University of Florida

Invasive Moth From Tropics Threatens Cactus Plants In U.S.

Topic(s): Uncategorized

Jim Cuda jcuda@ifas.ufl.edu, (352) 392-1901 ext. 126
Richard Moyroud moyroud@prodigy.net, (561) 967-2630
Stephen Hight hight@nettally.com, (850) 656-9870 ext. 18

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GAINESVILLE, Fla. — In a prime example of how Florida is becoming a haven for exotic pests, a South American moth is attacking valuable ornamental cactus plants used in landscaping and could be a threat to the nation’s $70 million cactus industry.

First spotted in the Florida Keys about 15 years ago, the tiny moth has already spread northward to Alabama and South Carolina. Now, University of Florida entomologists say the invasive pest could spread even farther, attacking natural and cultivated prickly pear cacti in other areas of the United States.

Jim Cuda, an associate professor of entomology with UF’s Institute of Food and Agricultural Sciences, says residents should be on the lookout for the cactus moth (Cactoblastis cactorum) and the damage it causes in yards, plant stores and nurseries. Suspected infestations of the pest should be reported to the U.S. Department of Agriculture in Tallahassee.

Cuda, who believes the spread of the insect may have been hastened by hurricanes in 2004, said the pest is troublesome because there are no natural enemies to stop it. The insect feeds only on prickly pear cacti.

“Surveys for natural predators that could be imported for effective biological control of the moth are being conducted by USDA scientists in South America, and they also are testing a sterile insect release program, but their effectiveness has not yet been determined,” Cuda said. “Widespread use of pesticides is not practical because the pest potentially inhabits thousands of square miles in Florida alone, including habitat for the endangered Schaus’ swallowtail butterfly.”

The pest could threaten rare U.S. prickly pear cacti that are not cultivated, said Richard Moyroud, chairman of the Florida Endangered Plant Advisory Council and owner of Mesozoic Landscapes, a native plant nursery in Lantana, Fla.

“Once something as tiny as this moth gains a foothold in area where it has no enemies, stopping it is almost impossible,” Moyroud said.

The moth is one of several recent insect invaders to threaten ornamental and food crops in Florida, along with the pink hibiscus mealybug, Asian citrus psyllid and Diaprepes citrus root weevil, Cuda said.

The moth can fly short distances, but it is believed to spread primarily via transportation of infested plants, he said. The moth leaves two distinct calling cards. Female moths deposit stacks of tiny eggs on the sides of the fleshy cactus pads, and the stacks resemble inch-long cactus spines. These stacks of eggs are called eggsticks. When caterpillars hatch from the eggs, they burrow into cactus pads to feed, leaving tiny holes that ooze a green, slimy fluid.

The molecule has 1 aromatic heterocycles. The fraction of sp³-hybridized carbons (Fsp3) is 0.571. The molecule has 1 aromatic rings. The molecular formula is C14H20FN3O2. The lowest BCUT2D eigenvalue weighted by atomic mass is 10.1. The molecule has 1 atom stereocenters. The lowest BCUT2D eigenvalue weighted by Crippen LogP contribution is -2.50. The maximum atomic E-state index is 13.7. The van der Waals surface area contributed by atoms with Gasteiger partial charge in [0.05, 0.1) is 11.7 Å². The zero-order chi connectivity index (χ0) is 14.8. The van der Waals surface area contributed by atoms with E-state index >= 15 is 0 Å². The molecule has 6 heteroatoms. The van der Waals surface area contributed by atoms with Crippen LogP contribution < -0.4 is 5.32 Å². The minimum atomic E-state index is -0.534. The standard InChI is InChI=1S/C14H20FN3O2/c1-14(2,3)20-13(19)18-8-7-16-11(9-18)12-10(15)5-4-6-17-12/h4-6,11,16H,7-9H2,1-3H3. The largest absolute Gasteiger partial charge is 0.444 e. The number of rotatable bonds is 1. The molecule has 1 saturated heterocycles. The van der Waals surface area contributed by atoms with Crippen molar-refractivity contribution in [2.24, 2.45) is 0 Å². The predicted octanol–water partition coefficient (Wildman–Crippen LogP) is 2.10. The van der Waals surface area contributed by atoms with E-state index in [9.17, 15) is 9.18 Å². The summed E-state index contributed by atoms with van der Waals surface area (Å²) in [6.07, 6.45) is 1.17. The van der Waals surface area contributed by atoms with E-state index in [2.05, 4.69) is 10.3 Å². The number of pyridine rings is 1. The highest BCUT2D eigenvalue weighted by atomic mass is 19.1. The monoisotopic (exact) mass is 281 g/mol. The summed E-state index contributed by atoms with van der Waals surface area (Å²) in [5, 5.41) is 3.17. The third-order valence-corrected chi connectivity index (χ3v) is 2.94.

The eggsticks can be removed from cactus pads and frozen before being discarded, he said. Any pads infested with caterpillars should be removed from the parent plant, wrapped securely in several layers of plastic, held in a freezer for three days and properly discarded.

The caterpillars, which are tan or orange with distinctive black traverse bands, can be found by cutting open infested cactus pads. Adult moths are gray and white with a wingspan of about one inch. Casual observers are more likely to notice holes in the cactus pads than see moths, Cuda said.

Stephen Hight, a USDA research entomologist in Tallahassee, said residents should report sightings of the pest by calling him at (850) 656-9870 or e-mailing him at Hight@nettally.com.

“If the sighting is from an area where we know the cactus moth is found, we can offer suggestions for controlling the pest,” Hight said. “If the sighting is from an area that’s new, we need to make sure the culprit really is the cactus moth, and we may ask people to contact their local county extension service agent for confirmation. Or, we may ask for a digital photo.”

Cuda said there are some 31 species of prickly pear cactus in the United States, including six that are native to Florida. Also known as opuntia, prickly pears are used in drought- resistant landscapes across the country. Some species are also used in foods, particularly in salads and Mexican dishes. The U.S. cactus industry has a total estimated value of $70 million per year.

In Mexico, home to more than 50 species of prickly pear, the cacti are important food sources for people and cattle. Mexico’s cactus industry generates $50 million to $100 million per year, so the cactus moth would have a devastating impact if it finds its way into the country, Cuda said.

“We don’t want this pest to spread any further — if we can determine exactly where it is now, we can concentrate our control efforts,” Cuda said.

For more information about the cactus moth, visit http://creatures.ifas.ufl.edu/bfly/cactus_moth.htm


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